Figure 3. Capacitor charging waveforms: RC (top) and constant current (bottom).


Step 4: Remove the jumper wire from TP3, and re-connect it to TP2. This allows the capacitor to be charged through the controlled-current leg of a current mirror circuit formed by the two PNP transistors.

Step 5: Measure voltage directly across the capacitor again, noting the difference in charging rate over time as compared to the last circuit configuration. By connecting TP1 to TP2, the capacitor receives a nearly constant charging current. Constant capacitor charging current yields a voltage curve that is linear, as described by the equation: i = C(dV/dt).

If the capacitor current is constant, so will its rate-of-change of voltage over time. The result is a ramp waveform, as illustrated at the bottom of Figure 3.

Step 6: Measure the capacitor’s charging current directly by substituting an ammeter with the jumper wire. The ammeter will need to be set to measure a current in the range of hundreds of microamps (tenths of a milliamp). Connected between TP1 and TP3, you should see a current that starts at a relatively high value at the beginning of the charging cycle and tapers off toward the end. Connected between TP1 and TP2, however, the current will be much more stable.

Step 7: It is an interesting experiment at this point to change the temperature of either current mirror transistor by touching it with your finger. As the transistor warms, it will conduct more collector current for the same base-emitter voltage. If the controlling transistor (the one connected to the 100 kΩ resistor) is touched, the current decreases.If the controlled transistor is touched, the current increases. For the most stable current mirror operation, the two transistors should be cemented together so that their temperatures never differ substantially.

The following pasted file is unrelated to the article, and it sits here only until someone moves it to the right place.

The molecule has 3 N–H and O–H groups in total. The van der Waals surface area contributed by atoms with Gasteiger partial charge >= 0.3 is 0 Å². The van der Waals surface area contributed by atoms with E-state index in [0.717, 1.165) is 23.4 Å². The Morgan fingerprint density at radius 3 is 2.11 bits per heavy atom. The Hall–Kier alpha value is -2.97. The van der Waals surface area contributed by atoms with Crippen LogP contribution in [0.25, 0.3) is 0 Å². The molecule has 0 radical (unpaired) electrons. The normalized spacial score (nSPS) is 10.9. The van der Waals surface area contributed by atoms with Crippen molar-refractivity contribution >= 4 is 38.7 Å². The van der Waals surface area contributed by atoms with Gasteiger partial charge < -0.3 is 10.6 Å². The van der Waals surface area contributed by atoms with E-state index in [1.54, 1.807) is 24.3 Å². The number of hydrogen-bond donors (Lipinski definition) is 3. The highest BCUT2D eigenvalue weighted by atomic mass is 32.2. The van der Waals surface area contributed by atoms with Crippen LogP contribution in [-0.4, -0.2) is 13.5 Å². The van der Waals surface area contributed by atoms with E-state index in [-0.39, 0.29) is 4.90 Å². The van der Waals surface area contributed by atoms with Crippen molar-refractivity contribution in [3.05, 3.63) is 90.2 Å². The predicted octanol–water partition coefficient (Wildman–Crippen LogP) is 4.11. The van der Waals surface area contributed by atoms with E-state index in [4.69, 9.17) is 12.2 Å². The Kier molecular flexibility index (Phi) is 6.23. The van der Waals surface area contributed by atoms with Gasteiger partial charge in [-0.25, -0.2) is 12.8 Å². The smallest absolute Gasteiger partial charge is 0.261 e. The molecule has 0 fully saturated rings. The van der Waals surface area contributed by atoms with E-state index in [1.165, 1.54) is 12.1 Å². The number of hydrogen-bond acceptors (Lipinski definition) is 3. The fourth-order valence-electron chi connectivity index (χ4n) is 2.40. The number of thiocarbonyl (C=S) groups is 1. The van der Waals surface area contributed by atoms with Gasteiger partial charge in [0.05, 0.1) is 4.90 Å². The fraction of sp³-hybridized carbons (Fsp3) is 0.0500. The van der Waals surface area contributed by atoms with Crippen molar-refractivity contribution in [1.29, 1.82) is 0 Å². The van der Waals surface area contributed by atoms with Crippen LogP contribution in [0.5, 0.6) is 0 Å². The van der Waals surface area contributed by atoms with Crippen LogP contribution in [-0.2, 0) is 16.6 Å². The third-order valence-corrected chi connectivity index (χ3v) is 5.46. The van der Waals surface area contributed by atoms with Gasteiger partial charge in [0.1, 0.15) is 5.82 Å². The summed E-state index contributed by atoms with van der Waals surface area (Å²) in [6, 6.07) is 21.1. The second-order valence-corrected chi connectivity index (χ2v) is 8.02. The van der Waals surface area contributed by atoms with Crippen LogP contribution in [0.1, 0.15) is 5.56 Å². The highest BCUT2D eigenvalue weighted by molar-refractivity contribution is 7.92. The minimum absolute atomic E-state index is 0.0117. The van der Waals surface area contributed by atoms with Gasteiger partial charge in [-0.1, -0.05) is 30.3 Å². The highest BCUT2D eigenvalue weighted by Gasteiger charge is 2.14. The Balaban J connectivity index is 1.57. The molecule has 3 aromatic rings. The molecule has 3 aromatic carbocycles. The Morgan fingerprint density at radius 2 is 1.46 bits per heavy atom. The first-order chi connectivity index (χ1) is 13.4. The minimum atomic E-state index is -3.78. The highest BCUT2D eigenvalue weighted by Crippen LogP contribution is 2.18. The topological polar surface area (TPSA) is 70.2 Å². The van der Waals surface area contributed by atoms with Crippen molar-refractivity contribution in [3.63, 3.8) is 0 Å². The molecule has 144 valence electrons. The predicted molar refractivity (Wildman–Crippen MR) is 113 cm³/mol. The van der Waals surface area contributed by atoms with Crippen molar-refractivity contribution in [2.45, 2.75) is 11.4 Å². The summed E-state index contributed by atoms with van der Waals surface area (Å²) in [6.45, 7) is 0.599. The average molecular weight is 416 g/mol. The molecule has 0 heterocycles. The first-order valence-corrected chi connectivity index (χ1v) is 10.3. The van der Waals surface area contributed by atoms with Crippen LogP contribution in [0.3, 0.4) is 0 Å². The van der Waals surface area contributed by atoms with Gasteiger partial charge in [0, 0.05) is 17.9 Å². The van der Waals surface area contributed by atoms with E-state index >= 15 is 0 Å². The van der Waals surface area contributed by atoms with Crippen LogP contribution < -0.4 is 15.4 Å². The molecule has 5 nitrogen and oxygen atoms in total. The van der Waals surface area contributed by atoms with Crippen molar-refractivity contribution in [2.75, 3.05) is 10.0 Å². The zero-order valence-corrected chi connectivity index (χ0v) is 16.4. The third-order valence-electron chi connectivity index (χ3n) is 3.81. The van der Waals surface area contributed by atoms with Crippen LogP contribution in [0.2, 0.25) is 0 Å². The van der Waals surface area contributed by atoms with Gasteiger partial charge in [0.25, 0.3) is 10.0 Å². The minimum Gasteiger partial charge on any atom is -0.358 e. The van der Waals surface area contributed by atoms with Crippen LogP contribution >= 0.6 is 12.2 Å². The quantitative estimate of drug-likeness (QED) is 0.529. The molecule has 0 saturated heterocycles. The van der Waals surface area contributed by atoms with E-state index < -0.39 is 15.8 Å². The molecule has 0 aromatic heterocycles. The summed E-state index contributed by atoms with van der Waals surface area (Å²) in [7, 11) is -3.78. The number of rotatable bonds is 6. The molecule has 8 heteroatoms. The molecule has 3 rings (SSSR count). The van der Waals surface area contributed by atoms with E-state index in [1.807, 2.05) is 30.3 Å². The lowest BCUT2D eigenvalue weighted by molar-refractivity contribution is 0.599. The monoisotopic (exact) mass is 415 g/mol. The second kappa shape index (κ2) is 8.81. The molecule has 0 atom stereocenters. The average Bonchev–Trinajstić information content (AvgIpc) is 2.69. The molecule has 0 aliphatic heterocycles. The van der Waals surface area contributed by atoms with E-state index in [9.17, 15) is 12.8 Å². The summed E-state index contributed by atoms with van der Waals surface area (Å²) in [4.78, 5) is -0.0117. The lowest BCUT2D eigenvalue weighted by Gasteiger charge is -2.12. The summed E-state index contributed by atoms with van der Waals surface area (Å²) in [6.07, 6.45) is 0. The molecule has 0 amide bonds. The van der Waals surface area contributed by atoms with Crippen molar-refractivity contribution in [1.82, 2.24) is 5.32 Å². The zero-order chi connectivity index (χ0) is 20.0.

Step 8: This circuit works just as well at high frequencies as it does at low frequencies. Replace the 470 µF capacitor with a 0.1 µF capacitor, and use an audio detector or oscilloscope to sense the voltage waveform at the 555’s output terminal. The detector should produce an audio tone that is easy to hear.

Step 9: The capacitor’s voltage will now change much too fast to view with a voltmeter in the DC mode, but we can still measure capacitor current with an ammeter. With the ammeter connected between TP1 and TP3 (RC mode), measure both DC microamps and AC microamps. Record these current figures.

Step 10: Now, connect the ammeter between TP1 and TP2 (constant-current mode). Measure both DC microamps and AC microamps, noting any differences in current readings between this circuit configuration and the last one. Measuring AC current in addition to DC current is an easy way to determine which circuit configuration gives the most stable charging current.

If the current mirror circuit were perfect—the capacitor charging current absolutely constant—there would be zero AC current measured by the meter.


Related Content

Learn more about the fundamentals behind this project in the resources below.




Capacitor Guide: